Design and Features
UK-based Cambridge Audio has been churning out home cinema components for many years, and based on the strength of itsalone it seems that the company is really coming into its own for sophistication and audio quality.
The 650R receiver is part of the company's recent 650 series which also includes theThe 650R is a 7.1 receiver at 100w per channel with decoding support for most of the latest formats, though not including the newest Dolby Pro Logic PLIIz, but this is no great loss.
The 650R is also the first to feature automated setup via the Cambridge Audio Mic Controlled Auto Set-up (CAMCAS) with a supplied microphone and it comes with a LipSync feature to adjust for processing delays in the source or TV.
The receiver features three HDMI version 1.3c inputs which is both a) too few for this price and b) not compatible with 3D video. The 650R is an AV-centric amp and apart from the CD input every other input has AV attached — unusual given CA's hi-fi roots. But at least you get a healthy three component inputs.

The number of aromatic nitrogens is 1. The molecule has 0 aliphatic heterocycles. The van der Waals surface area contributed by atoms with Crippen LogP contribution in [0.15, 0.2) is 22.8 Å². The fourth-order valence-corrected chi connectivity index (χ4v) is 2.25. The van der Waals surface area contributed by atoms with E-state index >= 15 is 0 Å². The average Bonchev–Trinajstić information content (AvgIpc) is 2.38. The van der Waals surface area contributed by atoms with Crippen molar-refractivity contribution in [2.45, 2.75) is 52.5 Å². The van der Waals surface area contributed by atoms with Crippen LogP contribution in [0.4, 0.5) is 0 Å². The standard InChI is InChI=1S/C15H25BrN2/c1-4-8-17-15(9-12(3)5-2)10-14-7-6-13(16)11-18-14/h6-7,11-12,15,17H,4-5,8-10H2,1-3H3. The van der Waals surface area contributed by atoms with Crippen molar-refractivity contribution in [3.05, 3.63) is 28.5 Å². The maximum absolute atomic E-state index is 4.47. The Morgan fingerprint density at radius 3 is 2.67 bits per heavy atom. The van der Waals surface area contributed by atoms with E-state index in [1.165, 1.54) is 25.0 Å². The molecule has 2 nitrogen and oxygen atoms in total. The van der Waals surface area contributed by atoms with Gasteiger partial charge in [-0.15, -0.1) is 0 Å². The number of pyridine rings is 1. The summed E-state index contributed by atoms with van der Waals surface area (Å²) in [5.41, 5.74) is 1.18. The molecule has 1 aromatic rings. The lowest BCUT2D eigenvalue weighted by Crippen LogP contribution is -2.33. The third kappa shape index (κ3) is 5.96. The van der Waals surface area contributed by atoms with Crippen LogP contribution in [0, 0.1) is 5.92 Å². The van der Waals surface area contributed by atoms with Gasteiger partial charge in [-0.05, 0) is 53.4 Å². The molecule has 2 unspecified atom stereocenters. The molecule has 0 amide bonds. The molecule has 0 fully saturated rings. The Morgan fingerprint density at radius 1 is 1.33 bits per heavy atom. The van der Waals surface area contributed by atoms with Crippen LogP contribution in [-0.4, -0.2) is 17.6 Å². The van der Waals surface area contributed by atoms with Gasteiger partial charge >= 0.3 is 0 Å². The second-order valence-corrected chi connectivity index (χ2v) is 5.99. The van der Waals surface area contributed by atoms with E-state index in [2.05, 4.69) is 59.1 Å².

The remote control looks nice in its metallic clothes but unfortunately it's not very intuitive. Every button is the same shape and there are no dedicated volume buttons — just the up and down arrows on the D-Pad. It's not backlit either. We'd suggest you buy ainstead and keep this one in the drawer.
Despite the brand new automated setup we didn't find the Cambridge Audio all that easy to install. Once all the speaker connections had been made and we connected the mic we were greeted by a "speaker fail" message on our first runthrough. This isn't FailBlog guys, you could be more descriptive.
With some tinkering we found that the system was failing because we had connected a 5.1 system instead of the receiver's expected 7.1 (hands up anyone who has the room for a 7.1 system ... grumble ... lucky beggars), and to fix this necessitated diving into the manual setup. While within this mode we did appreciate the ability to choose stereo or stereo plus subwoofer when listening to two-channel material — great for supplementing the bass in rock or dance music.